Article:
Beds, Herts & Bucks

David Clapson's family welcomes benefit inquiry

David Clapson Image copyright Gill Thompson
Image caption David Clapson, a former soldier, was found dead in his flat on 20 July

The family of a former soldier who died after his benefits were cut say they are "overwhelmed" after MPs decided to look at welfare sanctions.

Diabetes sufferer David Clapson, 59, from Hertfordshire, died from lack of insulin, 18 days after his Jobseeker's Allowance was suspended in July.

His sister, Gill Thompson, said more than 211,000 people signed her petition calling for an inquiry.

A Parliamentary select committee will look at the issue next year.

On 2 July, Mr Clapson's £71.70 a week allowance was stopped for a month, after he missed an appointment with the government's Work Programme in May.

Ms Thompson said he was found dead in his flat in Stevenage on 20 July, with £3.44 in his bank account.

She said his electricity card had no credit, meaning the fridge where his insulin should have been kept chilled, was not working.

'Inappropriate' sanctions

The Department for Work and Pensions (DWP) said Mr Clapson "did not appeal or ask for a reconsideration of the sanction or apply for a hardship payment".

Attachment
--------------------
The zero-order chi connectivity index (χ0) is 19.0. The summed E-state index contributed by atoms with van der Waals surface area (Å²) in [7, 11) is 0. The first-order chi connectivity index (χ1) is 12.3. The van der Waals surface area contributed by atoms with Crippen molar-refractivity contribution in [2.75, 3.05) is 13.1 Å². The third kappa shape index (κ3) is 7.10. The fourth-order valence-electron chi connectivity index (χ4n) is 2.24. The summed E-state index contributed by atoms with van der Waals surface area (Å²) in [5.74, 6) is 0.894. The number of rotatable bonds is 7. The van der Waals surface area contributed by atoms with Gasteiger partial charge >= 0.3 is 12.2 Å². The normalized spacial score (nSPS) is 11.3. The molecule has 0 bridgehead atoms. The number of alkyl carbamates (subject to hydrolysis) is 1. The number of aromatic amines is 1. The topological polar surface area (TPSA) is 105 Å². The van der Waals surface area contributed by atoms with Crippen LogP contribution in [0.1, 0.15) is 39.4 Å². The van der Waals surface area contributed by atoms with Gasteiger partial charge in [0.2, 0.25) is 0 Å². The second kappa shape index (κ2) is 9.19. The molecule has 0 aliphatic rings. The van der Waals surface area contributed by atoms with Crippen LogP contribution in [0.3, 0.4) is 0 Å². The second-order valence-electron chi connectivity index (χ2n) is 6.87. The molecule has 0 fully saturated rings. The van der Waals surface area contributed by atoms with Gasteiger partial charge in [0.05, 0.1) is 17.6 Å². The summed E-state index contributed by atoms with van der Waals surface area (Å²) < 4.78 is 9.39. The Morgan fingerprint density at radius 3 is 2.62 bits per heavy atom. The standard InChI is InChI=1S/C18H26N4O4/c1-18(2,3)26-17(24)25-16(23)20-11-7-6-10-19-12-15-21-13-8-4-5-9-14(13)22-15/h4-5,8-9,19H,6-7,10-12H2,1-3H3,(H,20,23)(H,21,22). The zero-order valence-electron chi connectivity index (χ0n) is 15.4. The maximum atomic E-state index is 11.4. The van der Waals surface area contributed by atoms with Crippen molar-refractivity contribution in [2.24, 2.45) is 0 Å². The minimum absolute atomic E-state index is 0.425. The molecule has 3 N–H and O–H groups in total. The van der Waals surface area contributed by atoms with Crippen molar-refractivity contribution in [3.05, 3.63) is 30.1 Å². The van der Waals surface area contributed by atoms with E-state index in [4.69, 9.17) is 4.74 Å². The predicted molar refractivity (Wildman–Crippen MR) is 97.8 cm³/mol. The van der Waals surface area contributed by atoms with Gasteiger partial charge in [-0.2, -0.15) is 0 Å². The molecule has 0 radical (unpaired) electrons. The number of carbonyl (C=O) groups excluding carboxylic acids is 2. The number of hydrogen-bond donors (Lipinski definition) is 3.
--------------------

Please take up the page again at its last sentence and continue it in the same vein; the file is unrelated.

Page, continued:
A DWP spokesperson said: "It's only right that people claiming benefits should do everything they can to find work if they are able.

"Sanctions are only used as a last resort for a tiny minority who don't follow the rules and hardship payments are available if people need them".

Ms Thompson, who lives in London, said she started the petition, asking for an independent inquiry into the benefit sanctions regime as "vulnerable people won't speak up".

Debbie Abrahams, Labour MP for Oldham East and Saddleworth, had been calling on the government to hold an inquiry into "inappropriate use" of benefit sanctions since last November.

The government refused, but she has now persuaded the Work and Pensions Select Committee, of which she is a member, to look at the issue.

A spokesman at her office said Mr Clapson's story had brought the effect of benefit sanctions into the public arena.

Ms Thompson said the announcement there would be an inquiry was "overwhelming".

"I am so glad I [started the petition] now. I hope through this investigation lessons will be learnt," she said.

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